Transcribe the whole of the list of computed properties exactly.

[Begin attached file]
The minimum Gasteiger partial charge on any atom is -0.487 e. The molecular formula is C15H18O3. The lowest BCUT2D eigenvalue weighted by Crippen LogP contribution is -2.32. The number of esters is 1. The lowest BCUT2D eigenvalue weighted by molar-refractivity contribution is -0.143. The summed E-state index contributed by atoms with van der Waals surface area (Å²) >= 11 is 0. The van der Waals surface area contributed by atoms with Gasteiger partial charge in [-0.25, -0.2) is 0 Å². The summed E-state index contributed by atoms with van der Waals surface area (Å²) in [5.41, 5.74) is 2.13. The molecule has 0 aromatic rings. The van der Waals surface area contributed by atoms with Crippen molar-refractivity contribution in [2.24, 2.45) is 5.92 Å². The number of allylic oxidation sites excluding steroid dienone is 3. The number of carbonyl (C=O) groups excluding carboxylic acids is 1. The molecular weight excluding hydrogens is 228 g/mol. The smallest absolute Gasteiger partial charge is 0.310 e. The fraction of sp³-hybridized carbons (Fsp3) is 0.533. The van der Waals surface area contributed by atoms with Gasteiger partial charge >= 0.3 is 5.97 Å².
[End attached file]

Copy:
The minimum Gasteiger partial charge on any atom is -0.487 e. The molecular formula is C15H18O3. The lowest BCUT2D eigenvalue weighted by Crippen LogP contribution is -2.32. The number of esters is 1. The lowest BCUT2D eigenvalue weighted by molar-refractivity contribution is -0.143. The summed E-state index contributed by atoms with van der Waals surface area (Å²) >= 11 is 0. The van der Waals surface area contributed by atoms with Gasteiger partial charge in [-0.25, -0.2) is 0 Å². The summed E-state index contributed by atoms with van der Waals surface area (Å²) in [5.41, 5.74) is 2.13. The molecule has 0 aromatic rings. The van der Waals surface area contributed by atoms with Crippen molar-refractivity contribution in [2.24, 2.45) is 5.92 Å². The number of allylic oxidation sites excluding steroid dienone is 3. The number of carbonyl (C=O) groups excluding carboxylic acids is 1. The molecular weight excluding hydrogens is 228 g/mol. The smallest absolute Gasteiger partial charge is 0.310 e. The fraction of sp³-hybridized carbons (Fsp3) is 0.533. The van der Waals surface area contributed by atoms with Gasteiger partial charge >= 0.3 is 5.97 Å².